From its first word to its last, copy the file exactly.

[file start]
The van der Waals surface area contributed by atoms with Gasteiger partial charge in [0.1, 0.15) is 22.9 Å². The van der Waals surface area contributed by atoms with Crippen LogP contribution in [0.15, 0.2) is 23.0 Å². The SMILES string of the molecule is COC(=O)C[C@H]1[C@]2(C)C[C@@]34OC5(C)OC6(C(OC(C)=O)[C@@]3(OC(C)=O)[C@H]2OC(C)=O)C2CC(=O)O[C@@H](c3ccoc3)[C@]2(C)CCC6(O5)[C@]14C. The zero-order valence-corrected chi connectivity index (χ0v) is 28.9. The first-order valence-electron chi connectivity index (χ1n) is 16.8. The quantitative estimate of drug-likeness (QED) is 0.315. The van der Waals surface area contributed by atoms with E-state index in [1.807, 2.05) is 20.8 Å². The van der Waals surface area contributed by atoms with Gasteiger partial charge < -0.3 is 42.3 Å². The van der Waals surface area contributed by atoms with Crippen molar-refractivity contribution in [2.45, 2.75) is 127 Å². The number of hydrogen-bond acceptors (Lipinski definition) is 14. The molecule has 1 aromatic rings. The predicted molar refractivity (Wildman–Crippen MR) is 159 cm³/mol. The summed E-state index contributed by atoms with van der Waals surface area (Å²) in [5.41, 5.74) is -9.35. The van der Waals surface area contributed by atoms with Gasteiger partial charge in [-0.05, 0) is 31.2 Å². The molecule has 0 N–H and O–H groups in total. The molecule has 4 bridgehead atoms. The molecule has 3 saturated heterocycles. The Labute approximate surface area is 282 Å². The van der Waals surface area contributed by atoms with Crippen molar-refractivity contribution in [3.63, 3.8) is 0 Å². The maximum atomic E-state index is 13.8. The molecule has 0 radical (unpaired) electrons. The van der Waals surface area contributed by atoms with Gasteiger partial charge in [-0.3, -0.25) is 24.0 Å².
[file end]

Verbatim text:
The van der Waals surface area contributed by atoms with Gasteiger partial charge in [0.1, 0.15) is 22.9 Å². The van der Waals surface area contributed by atoms with Crippen LogP contribution in [0.15, 0.2) is 23.0 Å². The SMILES string of the molecule is COC(=O)C[C@H]1[C@]2(C)C[C@@]34OC5(C)OC6(C(OC(C)=O)[C@@]3(OC(C)=O)[C@H]2OC(C)=O)C2CC(=O)O[C@@H](c3ccoc3)[C@]2(C)CCC6(O5)[C@]14C. The zero-order valence-corrected chi connectivity index (χ0v) is 28.9. The first-order valence-electron chi connectivity index (χ1n) is 16.8. The quantitative estimate of drug-likeness (QED) is 0.315. The van der Waals surface area contributed by atoms with E-state index in [1.807, 2.05) is 20.8 Å². The van der Waals surface area contributed by atoms with Gasteiger partial charge < -0.3 is 42.3 Å². The van der Waals surface area contributed by atoms with Crippen molar-refractivity contribution in [2.45, 2.75) is 127 Å². The number of hydrogen-bond acceptors (Lipinski definition) is 14. The molecule has 1 aromatic rings. The predicted molar refractivity (Wildman–Crippen MR) is 159 cm³/mol. The summed E-state index contributed by atoms with van der Waals surface area (Å²) in [5.41, 5.74) is -9.35. The van der Waals surface area contributed by atoms with Gasteiger partial charge in [-0.05, 0) is 31.2 Å². The molecule has 0 N–H and O–H groups in total. The molecule has 4 bridgehead atoms. The molecule has 3 saturated heterocycles. The Labute approximate surface area is 282 Å². The van der Waals surface area contributed by atoms with Crippen molar-refractivity contribution in [3.63, 3.8) is 0 Å². The maximum atomic E-state index is 13.8. The molecule has 0 radical (unpaired) electrons. The van der Waals surface area contributed by atoms with Gasteiger partial charge in [-0.3, -0.25) is 24.0 Å².